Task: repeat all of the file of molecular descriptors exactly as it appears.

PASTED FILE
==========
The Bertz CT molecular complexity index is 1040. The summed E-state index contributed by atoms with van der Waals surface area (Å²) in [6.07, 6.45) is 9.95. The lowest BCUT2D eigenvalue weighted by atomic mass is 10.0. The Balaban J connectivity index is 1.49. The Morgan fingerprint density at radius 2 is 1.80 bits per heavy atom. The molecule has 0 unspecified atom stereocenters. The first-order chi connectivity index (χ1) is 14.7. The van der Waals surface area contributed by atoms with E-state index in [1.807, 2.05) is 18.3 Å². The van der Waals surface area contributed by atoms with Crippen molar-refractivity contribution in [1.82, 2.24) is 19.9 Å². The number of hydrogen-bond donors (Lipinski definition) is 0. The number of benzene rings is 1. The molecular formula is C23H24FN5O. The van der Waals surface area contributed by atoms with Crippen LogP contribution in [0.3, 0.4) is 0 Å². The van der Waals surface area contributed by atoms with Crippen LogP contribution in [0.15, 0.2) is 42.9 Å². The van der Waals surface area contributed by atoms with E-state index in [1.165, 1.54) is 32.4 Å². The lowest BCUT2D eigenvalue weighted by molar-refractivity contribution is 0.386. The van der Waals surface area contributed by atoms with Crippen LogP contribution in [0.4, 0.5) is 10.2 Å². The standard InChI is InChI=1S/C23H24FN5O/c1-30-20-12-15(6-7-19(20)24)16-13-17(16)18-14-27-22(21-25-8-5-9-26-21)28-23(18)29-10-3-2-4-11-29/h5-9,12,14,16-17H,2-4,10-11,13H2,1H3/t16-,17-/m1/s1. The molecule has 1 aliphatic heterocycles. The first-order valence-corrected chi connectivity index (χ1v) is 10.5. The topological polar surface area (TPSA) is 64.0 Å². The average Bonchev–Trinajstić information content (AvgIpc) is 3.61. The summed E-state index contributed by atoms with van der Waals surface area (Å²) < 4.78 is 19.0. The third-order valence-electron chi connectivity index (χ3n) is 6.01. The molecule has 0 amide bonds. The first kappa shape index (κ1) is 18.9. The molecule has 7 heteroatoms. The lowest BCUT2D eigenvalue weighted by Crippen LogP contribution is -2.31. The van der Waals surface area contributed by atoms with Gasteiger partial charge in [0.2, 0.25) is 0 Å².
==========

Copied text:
The Bertz CT molecular complexity index is 1040. The summed E-state index contributed by atoms with van der Waals surface area (Å²) in [6.07, 6.45) is 9.95. The lowest BCUT2D eigenvalue weighted by atomic mass is 10.0. The Balaban J connectivity index is 1.49. The Morgan fingerprint density at radius 2 is 1.80 bits per heavy atom. The molecule has 0 unspecified atom stereocenters. The first-order chi connectivity index (χ1) is 14.7. The van der Waals surface area contributed by atoms with E-state index in [1.807, 2.05) is 18.3 Å². The van der Waals surface area contributed by atoms with Crippen molar-refractivity contribution in [1.82, 2.24) is 19.9 Å². The number of hydrogen-bond donors (Lipinski definition) is 0. The number of benzene rings is 1. The molecular formula is C23H24FN5O. The van der Waals surface area contributed by atoms with Crippen LogP contribution in [0.3, 0.4) is 0 Å². The van der Waals surface area contributed by atoms with Crippen LogP contribution in [0.15, 0.2) is 42.9 Å². The van der Waals surface area contributed by atoms with E-state index in [1.165, 1.54) is 32.4 Å². The lowest BCUT2D eigenvalue weighted by molar-refractivity contribution is 0.386. The van der Waals surface area contributed by atoms with Crippen LogP contribution in [0.4, 0.5) is 10.2 Å². The standard InChI is InChI=1S/C23H24FN5O/c1-30-20-12-15(6-7-19(20)24)16-13-17(16)18-14-27-22(21-25-8-5-9-26-21)28-23(18)29-10-3-2-4-11-29/h5-9,12,14,16-17H,2-4,10-11,13H2,1H3/t16-,17-/m1/s1. The molecule has 1 aliphatic heterocycles. The first-order valence-corrected chi connectivity index (χ1v) is 10.5. The topological polar surface area (TPSA) is 64.0 Å². The average Bonchev–Trinajstić information content (AvgIpc) is 3.61. The summed E-state index contributed by atoms with van der Waals surface area (Å²) < 4.78 is 19.0. The third-order valence-electron chi connectivity index (χ3n) is 6.01. The molecule has 0 amide bonds. The first kappa shape index (κ1) is 18.9. The molecule has 7 heteroatoms. The lowest BCUT2D eigenvalue weighted by Crippen LogP contribution is -2.31. The van der Waals surface area contributed by atoms with Gasteiger partial charge in [0.2, 0.25) is 0 Å².